And then there’s the music. The original had an incredibly catchy theme, reused in many ways, with some other quite nice pieces thrown into the mix. Hard to top; it remains the only video game CD that I’ve bought. And of course it’s impossible for the sequel to live up to that, simply because it will keep the same theme instead of trying (and almost inevitably failing) to come up with a new, incredibly catchy theme. Having said that, the music is solid, and Liesl and I are big, big fans of Everlasting Love. Which might be better than any song from the original, and might (I’m not sure yet) be enough to get me to buy the CD for the sequel, too.

All in all, still a quite good game, and I’ll be happy to go another round of sequel. But I hope they emphasize the core gameplay more next time.

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September 25, 2006 @ 22:08:56Current Revision
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Deleted: <a href="http:// www.bactrian.org/~carlton/ dbcdb/159/"><cite>We ♥ Katamari</cite></a> is a sequel to the excellent <a href="http:// www.bactrian.org/~carlton/ dbcdb/158/">< cite>Katamari Damacy</cite></a>. (I have finally given up and started spelling the second word the same way as its US publisher.) And it is everything that you'd expect from a sequel: quite good, several minor improvements, slightly worse in many ways (largely but not entirely because of the lack of novelty).  Added: <a href="http:// www.bactrian.org/~carlton/ dbcdb/159/"><cite>We &#x2665; Katamari</cite></a> is a sequel to the excellent <a href="http:// www.bactrian.org/~carlton/ dbcdb/158/">< cite>Katamari Damacy</cite></a>. (I have finally given up and started spelling the second word the same way as its US publisher.) And it is everything that you'd expect from a sequel: quite good, several minor improvements, slightly worse in many ways (largely but not entirely because of the lack of novelty).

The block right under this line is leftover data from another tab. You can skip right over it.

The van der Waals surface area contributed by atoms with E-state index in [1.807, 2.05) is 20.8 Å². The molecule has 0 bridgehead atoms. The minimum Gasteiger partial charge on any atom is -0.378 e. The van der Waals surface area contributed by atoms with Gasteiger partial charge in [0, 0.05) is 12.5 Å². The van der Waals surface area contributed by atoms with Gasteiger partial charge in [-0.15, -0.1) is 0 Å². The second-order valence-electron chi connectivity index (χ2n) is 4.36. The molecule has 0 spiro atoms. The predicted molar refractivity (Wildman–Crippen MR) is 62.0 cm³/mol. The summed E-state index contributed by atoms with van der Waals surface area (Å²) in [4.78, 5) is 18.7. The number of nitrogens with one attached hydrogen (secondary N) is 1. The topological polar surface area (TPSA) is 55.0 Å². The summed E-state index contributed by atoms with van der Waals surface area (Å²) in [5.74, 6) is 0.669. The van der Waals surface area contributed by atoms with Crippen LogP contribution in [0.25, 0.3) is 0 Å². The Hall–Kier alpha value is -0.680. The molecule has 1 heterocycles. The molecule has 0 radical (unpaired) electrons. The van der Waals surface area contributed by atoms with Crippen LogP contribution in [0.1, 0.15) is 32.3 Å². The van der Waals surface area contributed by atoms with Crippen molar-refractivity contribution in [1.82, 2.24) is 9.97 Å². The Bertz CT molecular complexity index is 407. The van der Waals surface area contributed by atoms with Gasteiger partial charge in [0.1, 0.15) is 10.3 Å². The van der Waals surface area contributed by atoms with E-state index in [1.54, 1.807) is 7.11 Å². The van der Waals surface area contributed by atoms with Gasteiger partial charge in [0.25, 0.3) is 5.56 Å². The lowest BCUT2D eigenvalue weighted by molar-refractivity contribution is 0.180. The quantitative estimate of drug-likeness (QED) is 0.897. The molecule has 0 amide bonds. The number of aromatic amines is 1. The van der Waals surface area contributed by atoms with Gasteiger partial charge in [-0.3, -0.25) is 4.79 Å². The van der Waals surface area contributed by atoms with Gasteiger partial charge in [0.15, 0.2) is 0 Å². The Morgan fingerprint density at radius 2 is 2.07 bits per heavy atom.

Unchanged: They kept the same basic gameplay, of course. And, like the original, there are core levels where you're trying to get large enough within a time limit, as well as other levels where you have some special rules (the most common of which is that what counts is the number of items of a specific kind). Unchanged: They kept the same basic gameplay, of course. And, like the original, there are core levels where you're trying to get large enough within a time limit, as well as other levels where you have some special rules (the most common of which is that what counts is the number of items of a specific kind).